5) What supplements do I personally take and why? There are several supplements I take and a couple I mentioned above but I’ll write a quick account of what I take and why:
Women’s Whey Protein Isolate– Aside from the reasoning mentioned in #2 and #3, this protein has Sensoril. I was diagnosed with high cortisol levels about a year ago (a stress-induced hormone). High cortisol levels make it harder to lose belly fat, make you moody, give you extreme afternoon fatigue, make it harder for you to sleep and intensify cravings (specifically carb cravings). So the Women’s Whey has a natural product (Sensoril), which helps to reduce those cortisol levels giving us a little extra (and deserved) help! Click HERE to see the details of the Women’s Whey.
Fish Oil– Fish oils are essential for heart and brain health, hormonal balance and a strong immune system! We don’t get too much omega 3 in the westerners diet. If you can eat salmon (including the eyeballs and liver once or twice a week, you do not need to supplement with it.) However, I rarely see people eating eyeballs and livers so you do need at least 1000mg of a good DHA every day. Most supplements only contain 300mg or so of DHA, so three capsules may be needed daily. Read your labels carefully to make sure you’re getting the proper dosage. Click HERE to see the details of the Fish Oil I use.
Digestive Enzymes– As we age, our production of digestive enzymes drops. It’s why when we were young, we could eat anything but by age 30, some things effect us negatively that didn’t before. Eventually, by age 50, 60, and 70, our digestive system is ¼ what it used to be. This affects how well we assimilate nutrients. It doesn’t matter if you’re taking the best protein, the best vitamins, or eat the best foods, if your digestion sucks, you will not benefit from what you eat. “After all, you’re not what you eat, you are what you assimilate.”-Dr. Tracy Gibbs, PhD.
Taking an enzyme supplement with each meal, or each protein shake, or with each vitamin insures that you digest and assimilate what you eat. There are many other benefits to taking an enzyme…too many to list here (reduces bloating and gas to be frank and name a couple)…but trust me when I tell you, it will soon become your best friend and you will never be without them. Click HERE for more details on the Digestive Enzymes I use.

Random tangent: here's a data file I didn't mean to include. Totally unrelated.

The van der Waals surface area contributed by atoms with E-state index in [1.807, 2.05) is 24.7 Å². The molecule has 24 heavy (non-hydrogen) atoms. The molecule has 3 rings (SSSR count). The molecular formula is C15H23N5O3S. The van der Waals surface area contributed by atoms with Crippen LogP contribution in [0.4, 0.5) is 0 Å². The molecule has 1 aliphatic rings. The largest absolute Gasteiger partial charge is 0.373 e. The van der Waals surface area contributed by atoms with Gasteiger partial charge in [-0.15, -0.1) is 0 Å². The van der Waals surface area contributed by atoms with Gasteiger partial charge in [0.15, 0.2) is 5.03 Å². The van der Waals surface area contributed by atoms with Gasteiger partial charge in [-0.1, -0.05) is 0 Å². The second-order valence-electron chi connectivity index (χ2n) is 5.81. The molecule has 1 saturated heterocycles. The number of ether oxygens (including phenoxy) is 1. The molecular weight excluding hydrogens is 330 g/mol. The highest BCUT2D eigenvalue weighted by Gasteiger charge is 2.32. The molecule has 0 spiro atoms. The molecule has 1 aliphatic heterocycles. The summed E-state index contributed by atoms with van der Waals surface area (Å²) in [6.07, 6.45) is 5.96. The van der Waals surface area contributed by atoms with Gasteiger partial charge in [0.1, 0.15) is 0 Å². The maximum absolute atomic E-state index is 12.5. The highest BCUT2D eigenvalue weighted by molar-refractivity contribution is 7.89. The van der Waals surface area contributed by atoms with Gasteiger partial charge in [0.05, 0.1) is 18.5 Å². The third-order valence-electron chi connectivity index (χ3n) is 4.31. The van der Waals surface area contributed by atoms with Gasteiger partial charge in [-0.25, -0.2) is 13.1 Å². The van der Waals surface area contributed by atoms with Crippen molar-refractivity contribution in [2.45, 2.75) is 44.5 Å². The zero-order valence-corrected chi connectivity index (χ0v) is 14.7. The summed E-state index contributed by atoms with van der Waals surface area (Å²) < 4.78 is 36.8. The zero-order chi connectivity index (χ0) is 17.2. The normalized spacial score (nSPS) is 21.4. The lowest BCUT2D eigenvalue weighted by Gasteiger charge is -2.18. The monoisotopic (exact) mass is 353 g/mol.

Phytoestrogen– all you women who are menopausal, pre-menopausal or have hormonal imbalances (irregular menstruation cycles or cramps)… listen up because this is for you! Around the same time I found out my cortisol levels were through the roof I was also diagnosed as pre-menopausal. I am 29 years old and pre-menopausal?! I was in shock, but eager to get something to correct my symptoms which is where my research began. Synthetic estrogen pills are NOT the same as phytoestrogen. Phytoestrogen does not cause cancer, like many synthetic hormone replacements have shown to do. Phytoestrogen uses concentrated amounts of food sources that help to balance you naturally (raspberries, yams, sweet potatoes, and soy products). Click HERE for more details on the Phytoestrogen supplement I use.
There are several other products that I take sporadically including pre and pro biotic, viraguard, and total body detox. I’ll be honest, I never was a huge believer in supplements because I was buying the cheapest ones I could find thinking all supplements were created equal, but boy was I wrong. Regardless of what you use or what brand you choose make sure you choose supplements that are: all natural, have no fillers, no artificial sweeteners, and no synthetics. Don’t flush away your money ladies!
Before I close I’d like to say that supplements do NOT make up for a poor diet. Supplements aid in our success and health but they aren't a replacement for proper nutrition! If you can't afford to use several supplements then focus on eating nutrient-dense foods, and save up to purchase one item, such as a quality whole food multivitamin.
Disclaimer: All supplements I noted and suggested are all natural. If your doctor is treating you for any medical condition I am NOT advising you to discontinue the use of your prescribed medications. Consult with your physcian.
Sources: Dr. Tracy K. Gibbs, PhD